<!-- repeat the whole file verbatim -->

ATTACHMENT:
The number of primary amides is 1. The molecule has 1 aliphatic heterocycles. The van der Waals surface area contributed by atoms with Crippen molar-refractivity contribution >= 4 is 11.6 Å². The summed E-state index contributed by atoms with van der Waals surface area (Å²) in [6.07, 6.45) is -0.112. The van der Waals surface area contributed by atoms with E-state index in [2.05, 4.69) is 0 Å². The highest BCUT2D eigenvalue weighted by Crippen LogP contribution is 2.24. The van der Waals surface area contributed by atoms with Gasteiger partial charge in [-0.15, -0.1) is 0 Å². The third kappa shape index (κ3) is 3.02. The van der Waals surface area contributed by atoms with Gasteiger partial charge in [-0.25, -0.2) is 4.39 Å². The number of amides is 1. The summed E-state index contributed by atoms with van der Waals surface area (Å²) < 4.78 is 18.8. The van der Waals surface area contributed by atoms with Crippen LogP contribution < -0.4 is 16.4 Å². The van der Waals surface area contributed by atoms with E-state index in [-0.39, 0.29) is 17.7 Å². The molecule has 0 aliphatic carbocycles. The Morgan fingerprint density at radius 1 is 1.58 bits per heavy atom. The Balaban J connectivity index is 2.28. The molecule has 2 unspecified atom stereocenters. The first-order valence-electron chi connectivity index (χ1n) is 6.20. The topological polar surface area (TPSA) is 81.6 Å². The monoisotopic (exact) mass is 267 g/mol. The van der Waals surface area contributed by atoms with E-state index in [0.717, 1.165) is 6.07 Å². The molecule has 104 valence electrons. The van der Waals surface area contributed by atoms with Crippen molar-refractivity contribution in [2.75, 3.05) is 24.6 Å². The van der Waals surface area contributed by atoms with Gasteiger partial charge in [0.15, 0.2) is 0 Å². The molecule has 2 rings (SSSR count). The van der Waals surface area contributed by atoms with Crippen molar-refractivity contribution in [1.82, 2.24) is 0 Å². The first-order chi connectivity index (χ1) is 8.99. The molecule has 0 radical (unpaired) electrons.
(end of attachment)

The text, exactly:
The number of primary amides is 1. The molecule has 1 aliphatic heterocycles. The van der Waals surface area contributed by atoms with Crippen molar-refractivity contribution >= 4 is 11.6 Å². The summed E-state index contributed by atoms with van der Waals surface area (Å²) in [6.07, 6.45) is -0.112. The van der Waals surface area contributed by atoms with E-state index in [2.05, 4.69) is 0 Å². The highest BCUT2D eigenvalue weighted by Crippen LogP contribution is 2.24. The van der Waals surface area contributed by atoms with Gasteiger partial charge in [-0.15, -0.1) is 0 Å². The third kappa shape index (κ3) is 3.02. The van der Waals surface area contributed by atoms with Gasteiger partial charge in [-0.25, -0.2) is 4.39 Å². The number of amides is 1. The summed E-state index contributed by atoms with van der Waals surface area (Å²) < 4.78 is 18.8. The van der Waals surface area contributed by atoms with Crippen LogP contribution < -0.4 is 16.4 Å². The van der Waals surface area contributed by atoms with E-state index in [-0.39, 0.29) is 17.7 Å². The molecule has 0 aliphatic carbocycles. The Morgan fingerprint density at radius 1 is 1.58 bits per heavy atom. The Balaban J connectivity index is 2.28. The molecule has 2 unspecified atom stereocenters. The first-order valence-electron chi connectivity index (χ1n) is 6.20. The topological polar surface area (TPSA) is 81.6 Å². The monoisotopic (exact) mass is 267 g/mol. The van der Waals surface area contributed by atoms with E-state index in [0.717, 1.165) is 6.07 Å². The molecule has 104 valence electrons. The van der Waals surface area contributed by atoms with Crippen molar-refractivity contribution in [2.75, 3.05) is 24.6 Å². The van der Waals surface area contributed by atoms with Gasteiger partial charge in [0.15, 0.2) is 0 Å². The molecule has 2 rings (SSSR count). The van der Waals surface area contributed by atoms with Crippen molar-refractivity contribution in [1.82, 2.24) is 0 Å². The first-order chi connectivity index (χ1) is 8.99. The molecule has 0 radical (unpaired) electrons.